Clashes have escalated despite an internet eclipse, with 151 civilians killed and 344 injured in crossfire between January and May, according to the letter.

“This is not a conflict that can be won on both sides of the battlefield,” Myanmar independent analyst Richard Horsey told The International Crisis Group. “This is essentially a political issue where the people of Rakhine want more autonomy and talk more about their future. (Myanmar) needs to develop a political response and that is currently lacking.”

The alternative is an ongoing war, Hursey said, and both Arakan’s army and the Myanmar military are accused of atrocities. Khine Kyaw Moe, an MP representing the Rakhine national party, said that without an internet connection, these atrocities would go undeclared and undocumented.

“Both armies can commit human rights abuses, and without the Internet, people are cut off by journalists and local and international NGOs who can report these things,” Hein Kyau Mou said.

Sunday’s open letter to Suu Kyi, signed by Rakine’s 79 stakeholders, said it was looking for a political solution that would begin with the government’s recovery online.

“Freedom of speech and access to information is the foundation of democracy. In this age, access to the internet is the democratic standard. Equality requires ready-made information about the economy, education, health and society,” the letter said.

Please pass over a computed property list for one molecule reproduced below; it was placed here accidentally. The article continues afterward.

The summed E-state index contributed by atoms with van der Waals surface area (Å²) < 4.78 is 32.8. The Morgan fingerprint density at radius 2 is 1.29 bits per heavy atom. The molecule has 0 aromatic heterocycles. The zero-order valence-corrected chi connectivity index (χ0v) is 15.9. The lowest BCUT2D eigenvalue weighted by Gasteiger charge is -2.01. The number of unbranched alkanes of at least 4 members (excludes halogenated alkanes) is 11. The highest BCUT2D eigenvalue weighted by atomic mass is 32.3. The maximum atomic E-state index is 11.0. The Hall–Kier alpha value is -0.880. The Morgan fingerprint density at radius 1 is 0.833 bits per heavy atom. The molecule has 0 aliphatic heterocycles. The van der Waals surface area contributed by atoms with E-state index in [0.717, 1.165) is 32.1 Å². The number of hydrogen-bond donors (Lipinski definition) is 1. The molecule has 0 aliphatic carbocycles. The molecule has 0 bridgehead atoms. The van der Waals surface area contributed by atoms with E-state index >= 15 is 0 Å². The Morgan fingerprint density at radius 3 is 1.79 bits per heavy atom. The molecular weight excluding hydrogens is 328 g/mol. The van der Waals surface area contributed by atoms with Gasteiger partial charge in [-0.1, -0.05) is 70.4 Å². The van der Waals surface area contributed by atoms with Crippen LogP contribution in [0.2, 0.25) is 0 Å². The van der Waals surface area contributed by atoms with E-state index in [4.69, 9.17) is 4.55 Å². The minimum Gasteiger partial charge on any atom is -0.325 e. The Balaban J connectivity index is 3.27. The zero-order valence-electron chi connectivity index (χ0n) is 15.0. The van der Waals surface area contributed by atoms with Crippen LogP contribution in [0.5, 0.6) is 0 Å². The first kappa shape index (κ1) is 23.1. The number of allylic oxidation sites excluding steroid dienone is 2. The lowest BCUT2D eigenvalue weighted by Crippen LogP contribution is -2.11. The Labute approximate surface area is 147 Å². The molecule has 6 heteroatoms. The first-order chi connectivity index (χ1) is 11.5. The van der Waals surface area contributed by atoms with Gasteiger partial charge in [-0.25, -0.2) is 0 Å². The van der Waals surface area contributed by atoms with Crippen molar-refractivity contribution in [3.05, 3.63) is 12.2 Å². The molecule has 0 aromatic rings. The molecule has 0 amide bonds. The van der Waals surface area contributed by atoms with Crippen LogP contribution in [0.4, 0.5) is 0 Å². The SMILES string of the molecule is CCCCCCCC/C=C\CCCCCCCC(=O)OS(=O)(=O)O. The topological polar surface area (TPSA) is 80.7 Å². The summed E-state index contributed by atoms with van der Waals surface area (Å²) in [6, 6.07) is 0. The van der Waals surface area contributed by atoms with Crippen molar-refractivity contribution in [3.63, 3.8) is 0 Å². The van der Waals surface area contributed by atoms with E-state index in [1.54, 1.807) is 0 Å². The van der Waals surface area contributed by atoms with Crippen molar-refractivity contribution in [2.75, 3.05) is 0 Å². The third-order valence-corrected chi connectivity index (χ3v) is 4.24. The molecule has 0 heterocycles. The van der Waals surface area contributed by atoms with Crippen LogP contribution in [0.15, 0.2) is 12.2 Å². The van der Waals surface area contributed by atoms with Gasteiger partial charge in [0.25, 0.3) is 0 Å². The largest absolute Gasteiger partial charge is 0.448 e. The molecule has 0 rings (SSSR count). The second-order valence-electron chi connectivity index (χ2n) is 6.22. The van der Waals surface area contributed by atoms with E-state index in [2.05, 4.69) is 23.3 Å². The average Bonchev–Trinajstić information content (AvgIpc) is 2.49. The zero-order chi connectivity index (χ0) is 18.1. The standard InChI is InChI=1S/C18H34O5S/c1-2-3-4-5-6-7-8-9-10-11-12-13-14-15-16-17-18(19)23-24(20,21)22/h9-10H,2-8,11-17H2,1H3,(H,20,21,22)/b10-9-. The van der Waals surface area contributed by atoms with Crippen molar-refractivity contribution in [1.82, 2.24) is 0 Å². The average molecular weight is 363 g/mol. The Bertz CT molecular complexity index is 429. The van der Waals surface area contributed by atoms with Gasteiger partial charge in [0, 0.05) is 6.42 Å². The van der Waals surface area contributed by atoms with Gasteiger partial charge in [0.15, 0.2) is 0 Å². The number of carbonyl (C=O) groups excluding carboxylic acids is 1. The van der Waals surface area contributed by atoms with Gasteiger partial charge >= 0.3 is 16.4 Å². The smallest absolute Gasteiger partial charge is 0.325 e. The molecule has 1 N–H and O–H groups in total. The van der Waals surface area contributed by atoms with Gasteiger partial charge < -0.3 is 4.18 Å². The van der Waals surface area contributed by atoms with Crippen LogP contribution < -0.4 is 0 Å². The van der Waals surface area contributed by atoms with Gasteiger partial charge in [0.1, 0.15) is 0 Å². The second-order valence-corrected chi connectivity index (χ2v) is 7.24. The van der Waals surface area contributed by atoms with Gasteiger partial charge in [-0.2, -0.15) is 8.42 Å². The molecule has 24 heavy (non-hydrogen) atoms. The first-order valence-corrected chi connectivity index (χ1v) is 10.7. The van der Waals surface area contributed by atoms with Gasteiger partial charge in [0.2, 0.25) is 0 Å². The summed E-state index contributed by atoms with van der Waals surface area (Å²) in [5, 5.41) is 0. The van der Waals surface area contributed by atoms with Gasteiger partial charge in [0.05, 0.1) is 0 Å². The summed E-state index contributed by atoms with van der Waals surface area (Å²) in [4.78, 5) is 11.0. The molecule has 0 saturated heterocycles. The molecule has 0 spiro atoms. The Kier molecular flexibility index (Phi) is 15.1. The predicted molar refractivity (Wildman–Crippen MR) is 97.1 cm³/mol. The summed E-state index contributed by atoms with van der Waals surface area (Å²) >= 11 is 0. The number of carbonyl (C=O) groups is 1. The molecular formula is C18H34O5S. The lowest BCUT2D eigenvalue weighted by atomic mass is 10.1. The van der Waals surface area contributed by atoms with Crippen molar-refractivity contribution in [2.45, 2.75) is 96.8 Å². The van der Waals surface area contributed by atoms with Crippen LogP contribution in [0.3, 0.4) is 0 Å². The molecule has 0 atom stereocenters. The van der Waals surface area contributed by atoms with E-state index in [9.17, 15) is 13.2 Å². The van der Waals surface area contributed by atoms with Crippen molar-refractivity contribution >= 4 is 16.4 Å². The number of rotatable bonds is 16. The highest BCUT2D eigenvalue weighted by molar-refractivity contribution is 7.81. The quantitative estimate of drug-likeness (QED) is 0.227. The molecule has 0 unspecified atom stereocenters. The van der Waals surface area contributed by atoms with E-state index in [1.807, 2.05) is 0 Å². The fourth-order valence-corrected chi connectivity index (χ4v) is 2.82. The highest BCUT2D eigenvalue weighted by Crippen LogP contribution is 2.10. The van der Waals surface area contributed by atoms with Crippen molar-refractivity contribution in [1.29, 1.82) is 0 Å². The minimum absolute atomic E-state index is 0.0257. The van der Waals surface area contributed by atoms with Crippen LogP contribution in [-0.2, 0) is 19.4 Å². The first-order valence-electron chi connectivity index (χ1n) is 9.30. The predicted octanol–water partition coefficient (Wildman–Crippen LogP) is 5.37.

Election year

Like many other nations, Myanmar has imposed commandants, bans on large gatherings and a quarantine period for foreign arrivals in an attempt to control the spread of the coronavirus.

The government has also introduced penalties for non-compliance, including prison sentences for those who violate quarantine orders. At least 500 people, including children, have been sentenced to one year in prison.

The country’s reaction seems to have led to the spread of the virus, but it has not gone unnoticed by critics.

“Throwing hundreds behind bars in crowded unsanitary prisons defeats the goal of curbing the spread of Covid-19,” said Phil Robertson of Human Rights Watch in a statement in May.

Su Kiy’s approach to the pandemic could work against it as the country prepares to vote in elections later this year.

MP Hatut Mei said the fighting in Rakhine and the subsequent suspension of communications could also destroy voter support for Suu Kyi and her party, the National League for Democracy.

“In 2015, I believed in Suu Kyi and was happy to work with her,” said MP Htoot Mei. “I would think that Aung San Suu Kyi would help people in remote areas to access the Internet, not cut them off.”

“Human rights are not something that Aung San Suu Kyi can just talk about. She has to practice it.”

On the other hand, Suu Kyi’s record of the virus could have no effect on its election result – because due to the shutdown of the Internet, a large number of people in the far west of the country may never know it happened.